One of the gifts of our globalised postmodern society is that we increasingly have access to all the different knowledge and wisdom that different communities over time have generated on what it means to live an awakened life. This is an incredibly precious opportunity, and yet it has left the spiritual market saturated, with many sincere seekers overwhelmed by the vast amount of spiritual teachings, events and options out there and not knowing how to find their way into a genuine path of growth, transformation and awakening.
In the sea of information this produces, awakening is a word that gets a lot of press. It’s used a lot in spiritual circles. The confusing thing for a lot of people though, is that it is often used in very different ways. I’ve observed this a lot, and felt it might be helpful to write this piece to outline some of the different ways that different communities use this word. As I’ll go onto suggest, while all of them are valid and entail real shifts in a way an individual relates to themselves, others and the world, it’s important we differentiate these different forms of awakening.
Sometimes people use the word awakening to describe some kind of shift or intensification that happens at the level of the body and energy system and that has powerful effects on the way they experience themselves and the world. This form of awakening is often described among practitioners of pathways like Kundalini Yoga, Hatha Yoga, Neo-Tantra, Sacred Sexuality, Tai Chi or other forms of body, sexuality, or energy-based practice. Suddenly there is a new voltage of energy that is released within their body and mind and that begins to circulate through their being. This might be temporary or permanent, but energetic openings like this often dramatically open someone up to new levels of consciousness, embodiment, and energetic intensity. Sometimes people can find this very challenging actually, and it is important to explore these things carefully.
Sometimes people use the word awakening in relation to some shift that happens at the level of the mind. This might involve the dawning of some new intellectual insight. Perhaps we have one of those beautiful moments where we realise something new about the word or a piece of information clicks into place to broaden, deepen and enrich our whole understanding of life. This way of understanding awakening – where it relates to some new piece of information being able to fully land in the mind – is often described as having happened when people suddenly start to objectify their lives in a new way, and perhaps decide to disengage from collective society, the conventional world, or relative reality as a whole (e.g. samsara in Buddhist cosmology).
Another way that awakening has started to be discussed in relation to the level of the mind is in connection with mindfulness. As the global interest in mindfulness increases, more and more people thinking of what it means to be “awake” in terms of being mindful, present, in the now, aware and really here and available to the moment.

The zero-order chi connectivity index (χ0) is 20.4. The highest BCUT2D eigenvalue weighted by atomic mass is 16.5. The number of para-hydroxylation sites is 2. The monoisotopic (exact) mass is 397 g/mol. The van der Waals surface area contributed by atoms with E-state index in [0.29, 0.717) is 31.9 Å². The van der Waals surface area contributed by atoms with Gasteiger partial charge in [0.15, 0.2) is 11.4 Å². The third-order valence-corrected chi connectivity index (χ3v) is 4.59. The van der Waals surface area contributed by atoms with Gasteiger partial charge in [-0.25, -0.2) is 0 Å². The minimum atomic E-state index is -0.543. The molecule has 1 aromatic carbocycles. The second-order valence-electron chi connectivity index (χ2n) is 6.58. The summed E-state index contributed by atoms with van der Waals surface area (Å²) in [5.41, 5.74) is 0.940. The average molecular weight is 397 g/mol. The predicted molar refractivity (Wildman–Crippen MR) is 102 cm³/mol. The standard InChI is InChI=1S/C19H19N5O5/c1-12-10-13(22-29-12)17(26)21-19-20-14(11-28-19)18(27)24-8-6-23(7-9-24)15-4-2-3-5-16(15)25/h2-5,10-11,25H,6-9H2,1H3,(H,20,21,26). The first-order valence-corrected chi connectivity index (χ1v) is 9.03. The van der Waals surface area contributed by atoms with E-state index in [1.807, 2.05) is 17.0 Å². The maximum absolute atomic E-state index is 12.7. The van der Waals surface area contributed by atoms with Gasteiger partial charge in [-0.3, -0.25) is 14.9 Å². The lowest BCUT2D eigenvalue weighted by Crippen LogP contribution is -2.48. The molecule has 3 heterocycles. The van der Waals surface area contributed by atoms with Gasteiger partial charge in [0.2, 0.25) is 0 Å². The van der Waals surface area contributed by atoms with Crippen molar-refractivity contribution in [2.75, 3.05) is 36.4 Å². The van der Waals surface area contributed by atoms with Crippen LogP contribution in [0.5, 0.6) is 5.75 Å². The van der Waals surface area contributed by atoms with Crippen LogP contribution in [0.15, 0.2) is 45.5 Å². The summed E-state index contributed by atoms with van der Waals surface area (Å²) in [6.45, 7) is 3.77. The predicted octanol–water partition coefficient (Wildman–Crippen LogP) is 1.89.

Sometimes people use the word awakening for a shift that occurs at the level of the personality as a whole. This might involve someone having a deep breakthrough in their sense of personal connection to themselves, personal authenticity, personal integration, and their sense of their path in life. In such shifts as these, previously unintegrated aspects of their being are able to be newly included in the fullness of their unique individual self.
And then also, sometimes people use the word awakening for processes that happen at the level of the soul. As the spiritual teachings of the world tell us, as souls we are journeying spiritual beings passing through this human experience in a continually unfolding path of learning and growth. When awakening is described in terms of shifts that happen at the level of the soul, it often involves a series of significant expansions of consciousness, the individual’s sense of presence, and the voltage of energy running through their system. Sometimes slowly and sometimes in great explosions of opening, their consciousness expands so as to embrace the whole world and touch the cosmos. This could also involve, for example, opening to a deeper connection to God, to Christ, to some deity or archetype, to the Earth as a whole. As this happens, more and more new information and insight starts to percolate into their awareness, and they increasingly know themselves as continually evolving soul in a living cosmos.
A final form of awakening I’ll describe here relates to what the nondual mystical traditions (e.g. Vedanta, Vajrayana Buddhism, Zen, Kashmir Shaivism, Sufism, Adidam) understand by the term “awakening”. This is awakening at the level of Ultimate Reality, the Ground of Being. Here, instead of the relative body and mind of an individual experiencing expansions of consciousness, intellectual insights, new levels of connection to their personal self or some significant energetic opening, now any sense of separation between self and world utterly collapses. All experience of an external world or an internal self is burned through by the infinite awake light that is realised to be one’s true nature, without there being any realiser left to know it. All stories of there even being a separate self navigating a separate world are seen through in an awakening that involves no self that remains to claim it. Then, there is simply Reality knowing itself as the indivisible space of naked consciousness, light, presence, openness, love and energy, emanating as the entirety of creation. Within the nondual mystical traditions, they are very careful to make sure that the word awakening is reserved only for this form of opening. When the realisation becomes stable, and then has burned through and transfigured the entirety of a practitioner’s body, emotional field and mind so that they operate in total harmony with it, they then call it enlightenment.